“Most of the chapters in In the Name of the Humanity raise more questions
than answers, but this makes it an ideal book both for courses on human
rights and globalization and for scholars working on human rights, humanitarian interventions, and globalization more generally. The accounts are remarkably balanced, neither cheerleading for globalization under the name of humanity nor pushing a relentlessly bleak image of globalization as neoliberalism.” - Jonathan Simon, Political Theory
“[E]ach chapter grapples informatively and engagingly with the central challenges of human existence…The scholarship and diversity of research in this book will make it a valuable resource for students. More experienced readers will enjoy its depth and appreciate the opportunity to sample such a range of thought provoking perspectives on this fascinating topic.” - Dominique Martin, The Australian Journal of Anthropology
“In a complex world where competing groups claim to be speaking on behalf of incommensurate versions of ‘humanity,’ the authors represented in In the Name of Humanity ask not what humanity is but what are the epistemic, market, and governmental logics and environmental parsings that fashion humanity and the humans who will inhabit humanity in the twenty-first century.”—Elizabeth A. Povinelli, author of The Cunning of Recognition: Indigenous Alterities and the Making of Australian Multiculturalism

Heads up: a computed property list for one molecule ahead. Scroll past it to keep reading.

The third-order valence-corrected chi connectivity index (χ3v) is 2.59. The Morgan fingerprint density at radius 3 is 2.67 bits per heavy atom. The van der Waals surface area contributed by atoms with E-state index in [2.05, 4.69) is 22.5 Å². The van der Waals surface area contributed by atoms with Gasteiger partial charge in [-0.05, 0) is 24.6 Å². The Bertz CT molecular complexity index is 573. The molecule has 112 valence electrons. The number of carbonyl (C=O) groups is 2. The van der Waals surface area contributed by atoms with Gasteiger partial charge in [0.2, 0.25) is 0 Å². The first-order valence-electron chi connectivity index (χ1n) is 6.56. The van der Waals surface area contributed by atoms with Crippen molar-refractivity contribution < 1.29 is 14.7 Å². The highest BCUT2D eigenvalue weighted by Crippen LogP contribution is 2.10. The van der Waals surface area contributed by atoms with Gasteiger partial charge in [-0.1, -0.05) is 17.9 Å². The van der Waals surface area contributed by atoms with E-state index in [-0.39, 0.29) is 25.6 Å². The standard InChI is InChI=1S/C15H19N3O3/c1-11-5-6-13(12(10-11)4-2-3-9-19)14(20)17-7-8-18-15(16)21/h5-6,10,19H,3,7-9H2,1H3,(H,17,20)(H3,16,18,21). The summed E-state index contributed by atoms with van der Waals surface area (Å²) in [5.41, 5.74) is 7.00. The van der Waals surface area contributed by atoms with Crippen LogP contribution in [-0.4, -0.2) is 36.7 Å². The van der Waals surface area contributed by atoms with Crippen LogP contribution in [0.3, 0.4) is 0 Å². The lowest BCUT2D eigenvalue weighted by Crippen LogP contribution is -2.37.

“Like ‘nature,’ ‘humanity’ is a Protean concept that confers immense capacity on those able to act in its name. Exploring the term and its effects from three key vantage points—humanitarianism, medicine, and environment—the papers in this outstanding collection offer up a stream of provocative insights and challenging perspectives. In the Name of Humanity is sure to become an essential reference point for future discussions of the human, its outsides, and its negations.”—Hugh Raffles, author of Insectopedia
From the Back Cover
"In a complex world where competing groups claim to be speaking on behalf of incommensurate versions of 'humanity, ' the authors represented in "In the Name of Humanity" ask not what humanity is but what are the epistemic, market, governmental logics, and environmental parsings that fashion humanity, and the humans who will inhabit humanity in the 21st century."--Elizabeth A. Povinelli, author of "The Cunning of Recognition: Indigenous Alterities and the Making of Australian Multiculturalism"